“We tried to get some quotes, but they were well above what we had considered paying,” the woman told iNews. “They were at the top end of the €20,000 mark, and that didn’t include water, air conditioning and all the essentials.”
Fortunately, Sambuca has extended the three-year renewal term due to the pandemic. Cities are pulling out all the stops to attract new residents, after decades of shrinking job opportunities and natural disasters convinced many residents to move to larger cities.
Before Sambuca was leveled by an earthquake in 1968, its population was more than 8,000. Today, it is less than 6,000. Low human density is a trend in Italian rurality.
But with houses at one euro, they have come to this town, and to others who adopted the scheme, Poles, Germans, English and Americans. Everyone with the desire to establish their life there, spend their retirement or promote new business ideas such as hostels and hotels to encourage tourism.
Another cost to take into account is that of bureaucratic procedures, which can amount to up to 3,000 additional euros.
“If they sell you a house for one euro, it is because you have to fix it”, Rubia Daniels told the ‘Metro’ media outlet.
She points out, however, that she does not regret her purchase and that the people of rural Italy are very friendly and have received foreigners attracted by cheap houses who seek to settle in them with great hospitality.
“They really make it easy for people to come and chase their dreams. Mussomeli is becoming a multicultural place with people from all over the world”, it states.
She advises those who are interested in houses for 1 euro to have a large budget to pay for renovations, to be constantly vigilant as there are houses that go in and out of sale very quickly and not to trust the internet at all, because the best thing, she says, is see the property with your own eyes.
an alternative model
Given the boom in houses at 1 euro and the number of testimonies that plague the networks telling the truth about this business, other Italian towns also in need of new settlers are adopting an alternative scheme. Cheap “turnkey” houses that are ready to move in.
These properties require little repair, in some cases come furnished, and are ready to welcome their new tenant. The best thing is that their prices can be as cheap as 4,000 euros, less than the policy that a town like Mussomeli requires to buy houses at 1 euro.
The “trick” here is the form of the sale, since it is done directly with the owners, unlike the 1 euro scheme that requires the intervention of the municipalities. This is why even the bureaucratic and paperwork expenses are much lower.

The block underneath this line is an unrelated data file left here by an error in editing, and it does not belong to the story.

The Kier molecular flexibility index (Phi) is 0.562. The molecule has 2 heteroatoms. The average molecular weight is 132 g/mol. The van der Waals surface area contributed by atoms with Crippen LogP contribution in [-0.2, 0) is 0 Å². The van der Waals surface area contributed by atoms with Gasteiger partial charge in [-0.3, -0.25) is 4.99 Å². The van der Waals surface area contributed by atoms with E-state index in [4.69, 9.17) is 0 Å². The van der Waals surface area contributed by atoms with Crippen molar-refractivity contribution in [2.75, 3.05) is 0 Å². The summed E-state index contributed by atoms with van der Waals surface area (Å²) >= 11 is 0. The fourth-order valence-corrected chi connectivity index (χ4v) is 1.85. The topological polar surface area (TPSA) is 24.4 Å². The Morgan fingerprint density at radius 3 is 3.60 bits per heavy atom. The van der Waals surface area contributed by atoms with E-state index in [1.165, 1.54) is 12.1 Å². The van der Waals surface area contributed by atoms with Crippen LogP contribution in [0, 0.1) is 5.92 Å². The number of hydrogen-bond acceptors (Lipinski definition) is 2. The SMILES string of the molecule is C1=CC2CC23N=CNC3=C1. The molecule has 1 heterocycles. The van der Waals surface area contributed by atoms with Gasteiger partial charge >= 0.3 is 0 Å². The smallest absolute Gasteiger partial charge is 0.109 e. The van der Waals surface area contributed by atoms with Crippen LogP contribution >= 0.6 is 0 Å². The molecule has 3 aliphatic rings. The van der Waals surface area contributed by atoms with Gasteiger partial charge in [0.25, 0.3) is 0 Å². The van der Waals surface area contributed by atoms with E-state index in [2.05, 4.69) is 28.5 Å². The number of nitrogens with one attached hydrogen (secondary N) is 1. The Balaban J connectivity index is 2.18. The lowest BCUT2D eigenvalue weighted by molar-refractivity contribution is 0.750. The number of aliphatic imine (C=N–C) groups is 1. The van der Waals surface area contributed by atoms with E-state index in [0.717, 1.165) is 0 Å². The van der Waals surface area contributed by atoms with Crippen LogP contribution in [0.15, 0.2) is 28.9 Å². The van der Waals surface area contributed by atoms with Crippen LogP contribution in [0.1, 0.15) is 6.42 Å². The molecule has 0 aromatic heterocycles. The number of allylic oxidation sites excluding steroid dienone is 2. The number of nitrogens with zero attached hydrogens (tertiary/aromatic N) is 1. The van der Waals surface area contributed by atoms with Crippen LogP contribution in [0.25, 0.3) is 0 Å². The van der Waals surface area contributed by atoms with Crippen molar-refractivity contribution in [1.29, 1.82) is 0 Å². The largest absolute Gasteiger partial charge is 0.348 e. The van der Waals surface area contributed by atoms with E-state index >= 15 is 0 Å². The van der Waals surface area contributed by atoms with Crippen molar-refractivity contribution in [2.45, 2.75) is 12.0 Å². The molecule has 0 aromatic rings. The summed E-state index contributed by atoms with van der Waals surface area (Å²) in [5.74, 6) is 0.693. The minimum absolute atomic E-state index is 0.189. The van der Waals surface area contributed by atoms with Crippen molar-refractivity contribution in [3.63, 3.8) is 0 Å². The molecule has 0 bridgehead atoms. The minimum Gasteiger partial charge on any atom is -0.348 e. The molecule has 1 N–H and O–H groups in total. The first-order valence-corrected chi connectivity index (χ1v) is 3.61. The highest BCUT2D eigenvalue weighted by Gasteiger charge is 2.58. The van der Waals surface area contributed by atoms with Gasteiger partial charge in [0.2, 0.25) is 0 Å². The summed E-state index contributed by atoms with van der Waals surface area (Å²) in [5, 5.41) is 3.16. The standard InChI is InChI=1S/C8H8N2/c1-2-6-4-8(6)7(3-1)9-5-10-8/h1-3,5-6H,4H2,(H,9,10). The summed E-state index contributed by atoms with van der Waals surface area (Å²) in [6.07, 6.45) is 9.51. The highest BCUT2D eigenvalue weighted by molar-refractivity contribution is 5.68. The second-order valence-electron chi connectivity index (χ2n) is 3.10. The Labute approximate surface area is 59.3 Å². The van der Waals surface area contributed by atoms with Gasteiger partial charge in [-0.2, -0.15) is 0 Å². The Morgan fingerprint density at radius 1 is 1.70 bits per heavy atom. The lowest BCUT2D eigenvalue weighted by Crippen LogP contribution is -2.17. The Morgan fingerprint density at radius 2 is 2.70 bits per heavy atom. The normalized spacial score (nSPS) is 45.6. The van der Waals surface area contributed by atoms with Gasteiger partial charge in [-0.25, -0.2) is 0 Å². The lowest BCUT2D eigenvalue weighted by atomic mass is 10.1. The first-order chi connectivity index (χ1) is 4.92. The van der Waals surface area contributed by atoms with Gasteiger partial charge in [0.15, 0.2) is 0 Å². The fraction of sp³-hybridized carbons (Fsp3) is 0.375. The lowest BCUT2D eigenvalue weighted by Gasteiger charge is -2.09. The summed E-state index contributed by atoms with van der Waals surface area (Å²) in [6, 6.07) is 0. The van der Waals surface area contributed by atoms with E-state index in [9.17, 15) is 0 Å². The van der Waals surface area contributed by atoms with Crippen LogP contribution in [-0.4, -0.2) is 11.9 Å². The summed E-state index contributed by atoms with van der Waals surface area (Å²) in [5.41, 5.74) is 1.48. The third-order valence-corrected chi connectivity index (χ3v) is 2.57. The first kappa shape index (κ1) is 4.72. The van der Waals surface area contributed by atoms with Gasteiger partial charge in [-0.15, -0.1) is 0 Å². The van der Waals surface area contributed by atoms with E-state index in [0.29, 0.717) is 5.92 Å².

Anne Procianos is a Filipino American who bought a property under this modality. It cost him about 20,000 euros (USD 22,691). She is now the owner of a cozy three-storey building in latronico, in the southern region of Basilicata, which has an old canteen and a panoramic terrace overlooking the green hills, which requires minimal improvements and is already habitable.
“I didn’t want to be faced with the uncertainty of how much I was going to pay in the end to redo a $1 property that looked like a dilapidated property from scratch, and I wanted all the flexibility and time to do those minor fixes whenever I wanted”, he told iNews.
Aiming to embrace this new modality, many cities and towns have now launched online platforms and opened real estate agencies to showcase available vacant homes, including Latronico; Gangi, Cianciana and Mussomeli in Sicily; Carrega Ligure in Piedmont and Biccari in Puglia. In addition, teams of local volunteers help newcomers choose the house that best suits their needs.
The strategy seems to be working, and complements itself very well with 1-euro houses, and even, in places like Mussomeli where 100 destroyed houses have been sold, 150 turnkey houses have also been sold for higher prices.
The attractive strategy seems that it will continue to work during 2022 with at least 10 more cities launching one euro or “turnkey” housing schemes, such as Pratola Peligna in Abruzzo and Laurenzana in Sicily.
All this has produced a real estate boom that promises to transform Italian rurality, because with the arrival of new inhabitants from other parts of Europe and the world to these lands, it is not only intended to revitalize the economy but to make the countryside in Italy more cosmopolitan places. .
The Amazon deforestation crisis, a critical situation that could worsen in 2022
Three key elections this 2022 will define whether Latin America takes a complete turn to the left
The fascinating history of the color blue: why it cost so much to create and how it became the favorite of mankind
The day they captured “Toto” Riina, the peasant who became the bloodiest mafia boss in Italy